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Susan Sparks has created a profound book of faith wrapped in humor with her latest publication, Love, a Tiara and a Cupcake.

Melding her many talents as a lawyer, stand-up comedian and preacher (she is pastor of Madison Avenue Baptist Church in New York City), Sparks has produced a work that truly feeds the soul while stimulating our sense of humor.

She weaves in a lot of her North Carolina upbringing to make it real.

Sparks finds spiritual nourishment in the TSA agents confiscating her pimento cheese and in her trips to Kmart. She encourages us to be as enthusiastic about our faith in Jesus as Elvis fans are about keeping “the King” alive.

Elvis fans are happy to talk about him and to connect with other fans. They proclaim that he is alive, although he has been gone for 40 years.

Her premise is, “When we were born, God crowned us with a radiant tiara – a holy stamp of approval, a sign of our belonging.” We should wear it proudly.

She contends that the person who has the most influence over our lives is the person we refuse to forgive. She quotes a recent fortune cookie message, “Anger after 30 seconds is ego.”

Anger can steal our joy quickly and cause us to say things that divide us even further. The Bible warns about not guarding our words, “Set a guard over my mouth, Lord; keep watch over the door of my lips” (Psalm 141:3).

On a teaching trip to Las Vegas, she saw a sign that conveys the message, “Civility is in you. Pass it on.”

According to Sparks, worry can tarnish our tiara. She devotes three chapters to this topic and employs Jesus, Dr. Seuss and John Milton in her argument.

Worry has become a national pastime but worrying will not solve our problems. We only make progress when we bring our worries into the open and deal with them.

She quotes Milton, “The mind is its own place, and in itself can make a heaven of hell, and a hell of heaven.” Worry or believe – we can’t do both.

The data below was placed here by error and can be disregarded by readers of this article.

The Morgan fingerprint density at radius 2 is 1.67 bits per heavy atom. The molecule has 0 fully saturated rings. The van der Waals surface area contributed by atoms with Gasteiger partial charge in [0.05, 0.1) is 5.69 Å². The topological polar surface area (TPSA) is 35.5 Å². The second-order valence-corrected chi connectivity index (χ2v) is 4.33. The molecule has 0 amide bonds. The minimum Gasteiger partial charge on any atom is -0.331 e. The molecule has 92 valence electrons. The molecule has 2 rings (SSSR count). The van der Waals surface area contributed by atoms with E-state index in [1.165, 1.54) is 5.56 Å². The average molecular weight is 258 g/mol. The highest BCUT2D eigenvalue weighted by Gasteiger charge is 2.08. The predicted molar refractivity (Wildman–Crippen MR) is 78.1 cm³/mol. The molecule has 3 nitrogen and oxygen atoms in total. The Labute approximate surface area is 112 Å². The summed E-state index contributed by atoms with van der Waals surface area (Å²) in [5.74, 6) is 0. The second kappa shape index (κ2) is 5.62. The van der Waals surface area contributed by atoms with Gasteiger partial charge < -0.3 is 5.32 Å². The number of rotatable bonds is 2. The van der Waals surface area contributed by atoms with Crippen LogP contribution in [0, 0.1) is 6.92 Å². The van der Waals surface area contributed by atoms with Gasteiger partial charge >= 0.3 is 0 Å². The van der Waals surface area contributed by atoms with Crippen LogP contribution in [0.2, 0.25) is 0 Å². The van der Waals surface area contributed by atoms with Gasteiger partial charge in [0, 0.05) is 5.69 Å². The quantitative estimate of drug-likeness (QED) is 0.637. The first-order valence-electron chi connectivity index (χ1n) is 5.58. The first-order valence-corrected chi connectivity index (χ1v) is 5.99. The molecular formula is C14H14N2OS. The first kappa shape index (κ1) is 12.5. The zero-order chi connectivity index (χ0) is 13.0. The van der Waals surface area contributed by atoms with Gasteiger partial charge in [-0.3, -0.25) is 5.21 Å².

Sometimes, we need time to mature, which Sparks calls this the long way around, using Moses leading the children of Israel out of Egypt as an example.

There was a shorter way to the Promised Land, but the Israelites were not ready for the challenges they would encounter. So, God led them on a much longer journey to better prepare them.

To make it personal, suppose you found your dream job, but you didn’t have the skills you need to be successful in that job. So, you had to postpone that dream job until you acquire the skills you need.

It can be hard when we feel that we are not on the fast track. We worry about being passed over.

Yet, Sparks contends that it is not our timetable that matters. We can fight it, or we can trust the process, “Knowing that long way or not, God will eventually lead us home.”

In the chapter, “Do It Now,” she tackles one of our biggest problems: self-doubt.

We are always finding excuses for not fulfilling our dreams. It’s too late. I’m too old. People will laugh. I’ll do it later. I don’t have time.

For this last one, she adds, “You don’t. Do it now.”

We spend too much of our lives doing useless things like complaining. “We can spend our entire life complaining and then it’s gone,” she observes. “No one is saying that the path to your dreams will be a straight line. Look at my road: trial lawyer to standup comedian and Baptist minister.”

As I finished reading each chapter, it became my favorite.

This is no Pollyannaish book that pretends that faith is a magic bullet that will make all of our problems disappear. It does give us new ways of looking at our problems.

The author believes that God has given us everything we need to solve our own problems. Even in the miracles of Jesus, human participation is a necessary component.

The last two sentences in this marvelous book sum it up. “Each one of us has a divine potential. We just need to stretch our mind, body and soul toward its light and do what we were born to do: love.”

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